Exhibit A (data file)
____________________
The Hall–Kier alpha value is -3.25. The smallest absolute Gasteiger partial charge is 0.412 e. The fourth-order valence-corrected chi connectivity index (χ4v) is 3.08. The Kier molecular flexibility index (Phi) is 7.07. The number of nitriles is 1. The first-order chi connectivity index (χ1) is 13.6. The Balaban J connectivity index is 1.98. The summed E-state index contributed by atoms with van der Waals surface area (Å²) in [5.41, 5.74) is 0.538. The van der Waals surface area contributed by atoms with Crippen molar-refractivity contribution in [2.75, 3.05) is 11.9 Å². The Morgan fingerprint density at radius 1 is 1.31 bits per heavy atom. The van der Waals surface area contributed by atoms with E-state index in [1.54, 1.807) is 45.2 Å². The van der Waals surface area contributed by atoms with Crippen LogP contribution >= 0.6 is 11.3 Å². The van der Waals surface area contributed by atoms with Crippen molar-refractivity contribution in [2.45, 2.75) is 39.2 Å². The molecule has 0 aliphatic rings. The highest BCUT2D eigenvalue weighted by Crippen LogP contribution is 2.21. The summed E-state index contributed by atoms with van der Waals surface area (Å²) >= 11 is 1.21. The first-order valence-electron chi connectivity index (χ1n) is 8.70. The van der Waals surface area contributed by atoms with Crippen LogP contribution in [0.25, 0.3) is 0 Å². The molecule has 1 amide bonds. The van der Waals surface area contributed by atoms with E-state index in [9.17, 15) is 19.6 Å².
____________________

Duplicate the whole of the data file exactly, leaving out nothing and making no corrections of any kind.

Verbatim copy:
The Hall–Kier alpha value is -3.25. The smallest absolute Gasteiger partial charge is 0.412 e. The fourth-order valence-corrected chi connectivity index (χ4v) is 3.08. The Kier molecular flexibility index (Phi) is 7.07. The number of nitriles is 1. The first-order chi connectivity index (χ1) is 13.6. The Balaban J connectivity index is 1.98. The summed E-state index contributed by atoms with van der Waals surface area (Å²) in [5.41, 5.74) is 0.538. The van der Waals surface area contributed by atoms with Crippen molar-refractivity contribution in [2.75, 3.05) is 11.9 Å². The Morgan fingerprint density at radius 1 is 1.31 bits per heavy atom. The van der Waals surface area contributed by atoms with E-state index in [1.54, 1.807) is 45.2 Å². The van der Waals surface area contributed by atoms with Crippen LogP contribution >= 0.6 is 11.3 Å². The van der Waals surface area contributed by atoms with Crippen molar-refractivity contribution in [2.45, 2.75) is 39.2 Å². The molecule has 0 aliphatic rings. The highest BCUT2D eigenvalue weighted by Crippen LogP contribution is 2.21. The summed E-state index contributed by atoms with van der Waals surface area (Å²) >= 11 is 1.21. The first-order valence-electron chi connectivity index (χ1n) is 8.70. The van der Waals surface area contributed by atoms with Crippen LogP contribution in [0.25, 0.3) is 0 Å². The molecule has 1 amide bonds. The van der Waals surface area contributed by atoms with E-state index in [9.17, 15) is 19.6 Å².